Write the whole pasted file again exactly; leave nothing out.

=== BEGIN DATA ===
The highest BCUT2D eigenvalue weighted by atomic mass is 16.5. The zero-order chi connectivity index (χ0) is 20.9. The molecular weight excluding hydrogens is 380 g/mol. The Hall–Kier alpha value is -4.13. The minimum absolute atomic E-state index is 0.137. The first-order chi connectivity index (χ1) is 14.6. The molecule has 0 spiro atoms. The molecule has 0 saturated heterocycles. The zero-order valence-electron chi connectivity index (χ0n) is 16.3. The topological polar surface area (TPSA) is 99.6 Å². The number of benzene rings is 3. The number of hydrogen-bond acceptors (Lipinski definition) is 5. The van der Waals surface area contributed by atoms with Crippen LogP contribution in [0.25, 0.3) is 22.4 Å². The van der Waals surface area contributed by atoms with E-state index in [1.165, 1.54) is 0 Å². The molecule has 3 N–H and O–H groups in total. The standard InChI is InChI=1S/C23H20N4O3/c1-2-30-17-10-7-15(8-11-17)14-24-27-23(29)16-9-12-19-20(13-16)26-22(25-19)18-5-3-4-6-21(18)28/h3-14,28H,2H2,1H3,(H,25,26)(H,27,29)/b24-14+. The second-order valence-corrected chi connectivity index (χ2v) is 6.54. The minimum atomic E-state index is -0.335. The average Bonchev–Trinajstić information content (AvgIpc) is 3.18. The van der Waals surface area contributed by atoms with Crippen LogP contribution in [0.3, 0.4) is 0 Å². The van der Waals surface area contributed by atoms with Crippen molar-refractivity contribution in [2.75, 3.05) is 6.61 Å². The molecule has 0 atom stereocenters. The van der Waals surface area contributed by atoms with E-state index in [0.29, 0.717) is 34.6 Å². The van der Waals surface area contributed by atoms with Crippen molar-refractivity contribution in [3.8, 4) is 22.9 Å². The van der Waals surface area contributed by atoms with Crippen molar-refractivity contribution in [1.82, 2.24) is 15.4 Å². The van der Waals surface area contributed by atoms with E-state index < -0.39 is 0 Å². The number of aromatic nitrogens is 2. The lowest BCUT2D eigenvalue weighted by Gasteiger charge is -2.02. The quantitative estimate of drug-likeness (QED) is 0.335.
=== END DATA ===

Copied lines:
The highest BCUT2D eigenvalue weighted by atomic mass is 16.5. The zero-order chi connectivity index (χ0) is 20.9. The molecular weight excluding hydrogens is 380 g/mol. The Hall–Kier alpha value is -4.13. The minimum absolute atomic E-state index is 0.137. The first-order chi connectivity index (χ1) is 14.6. The molecule has 0 spiro atoms. The molecule has 0 saturated heterocycles. The zero-order valence-electron chi connectivity index (χ0n) is 16.3. The topological polar surface area (TPSA) is 99.6 Å². The number of benzene rings is 3. The number of hydrogen-bond acceptors (Lipinski definition) is 5. The van der Waals surface area contributed by atoms with Crippen LogP contribution in [0.25, 0.3) is 22.4 Å². The van der Waals surface area contributed by atoms with E-state index in [1.165, 1.54) is 0 Å². The molecule has 3 N–H and O–H groups in total. The standard InChI is InChI=1S/C23H20N4O3/c1-2-30-17-10-7-15(8-11-17)14-24-27-23(29)16-9-12-19-20(13-16)26-22(25-19)18-5-3-4-6-21(18)28/h3-14,28H,2H2,1H3,(H,25,26)(H,27,29)/b24-14+. The second-order valence-corrected chi connectivity index (χ2v) is 6.54. The minimum atomic E-state index is -0.335. The average Bonchev–Trinajstić information content (AvgIpc) is 3.18. The van der Waals surface area contributed by atoms with Crippen LogP contribution in [0.3, 0.4) is 0 Å². The van der Waals surface area contributed by atoms with Crippen molar-refractivity contribution in [2.75, 3.05) is 6.61 Å². The molecule has 0 atom stereocenters. The van der Waals surface area contributed by atoms with E-state index in [0.29, 0.717) is 34.6 Å². The van der Waals surface area contributed by atoms with Crippen molar-refractivity contribution in [3.8, 4) is 22.9 Å². The van der Waals surface area contributed by atoms with Crippen molar-refractivity contribution in [1.82, 2.24) is 15.4 Å². The van der Waals surface area contributed by atoms with E-state index < -0.39 is 0 Å². The number of aromatic nitrogens is 2. The lowest BCUT2D eigenvalue weighted by Gasteiger charge is -2.02. The quantitative estimate of drug-likeness (QED) is 0.335.